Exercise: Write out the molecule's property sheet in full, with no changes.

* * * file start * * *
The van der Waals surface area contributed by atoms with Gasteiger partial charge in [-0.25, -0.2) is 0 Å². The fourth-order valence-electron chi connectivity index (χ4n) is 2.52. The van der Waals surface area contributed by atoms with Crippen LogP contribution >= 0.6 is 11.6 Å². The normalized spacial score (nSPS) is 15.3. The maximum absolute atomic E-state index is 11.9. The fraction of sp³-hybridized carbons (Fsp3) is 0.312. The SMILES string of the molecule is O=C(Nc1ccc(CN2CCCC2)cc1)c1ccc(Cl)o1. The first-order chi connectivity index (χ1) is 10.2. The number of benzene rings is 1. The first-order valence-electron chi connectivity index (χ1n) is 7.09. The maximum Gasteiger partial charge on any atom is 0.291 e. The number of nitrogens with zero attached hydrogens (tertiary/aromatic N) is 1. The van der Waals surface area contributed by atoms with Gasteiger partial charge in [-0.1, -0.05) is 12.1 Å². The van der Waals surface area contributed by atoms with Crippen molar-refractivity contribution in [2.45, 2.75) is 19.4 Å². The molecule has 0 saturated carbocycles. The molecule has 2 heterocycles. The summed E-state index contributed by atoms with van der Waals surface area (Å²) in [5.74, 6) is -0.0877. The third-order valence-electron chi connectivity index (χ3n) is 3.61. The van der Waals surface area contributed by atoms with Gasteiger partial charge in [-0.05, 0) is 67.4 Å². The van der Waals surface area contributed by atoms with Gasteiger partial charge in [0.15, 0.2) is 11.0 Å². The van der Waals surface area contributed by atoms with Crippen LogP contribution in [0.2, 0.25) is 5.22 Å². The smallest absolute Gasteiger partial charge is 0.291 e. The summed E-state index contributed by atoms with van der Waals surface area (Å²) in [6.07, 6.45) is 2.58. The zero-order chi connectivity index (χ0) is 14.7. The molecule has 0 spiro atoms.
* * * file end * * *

The van der Waals surface area contributed by atoms with Gasteiger partial charge in [-0.25, -0.2) is 0 Å². The fourth-order valence-electron chi connectivity index (χ4n) is 2.52. The van der Waals surface area contributed by atoms with Crippen LogP contribution >= 0.6 is 11.6 Å². The normalized spacial score (nSPS) is 15.3. The maximum absolute atomic E-state index is 11.9. The fraction of sp³-hybridized carbons (Fsp3) is 0.312. The SMILES string of the molecule is O=C(Nc1ccc(CN2CCCC2)cc1)c1ccc(Cl)o1. The first-order chi connectivity index (χ1) is 10.2. The number of benzene rings is 1. The first-order valence-electron chi connectivity index (χ1n) is 7.09. The maximum Gasteiger partial charge on any atom is 0.291 e. The number of nitrogens with zero attached hydrogens (tertiary/aromatic N) is 1. The van der Waals surface area contributed by atoms with Gasteiger partial charge in [-0.1, -0.05) is 12.1 Å². The van der Waals surface area contributed by atoms with Crippen molar-refractivity contribution in [2.45, 2.75) is 19.4 Å². The molecule has 0 saturated carbocycles. The molecule has 2 heterocycles. The summed E-state index contributed by atoms with van der Waals surface area (Å²) in [5.74, 6) is -0.0877. The third-order valence-electron chi connectivity index (χ3n) is 3.61. The van der Waals surface area contributed by atoms with Gasteiger partial charge in [-0.05, 0) is 67.4 Å². The van der Waals surface area contributed by atoms with Gasteiger partial charge in [0.15, 0.2) is 11.0 Å². The van der Waals surface area contributed by atoms with Crippen LogP contribution in [0.2, 0.25) is 5.22 Å². The smallest absolute Gasteiger partial charge is 0.291 e. The summed E-state index contributed by atoms with van der Waals surface area (Å²) in [6.07, 6.45) is 2.58. The zero-order chi connectivity index (χ0) is 14.7. The molecule has 0 spiro atoms.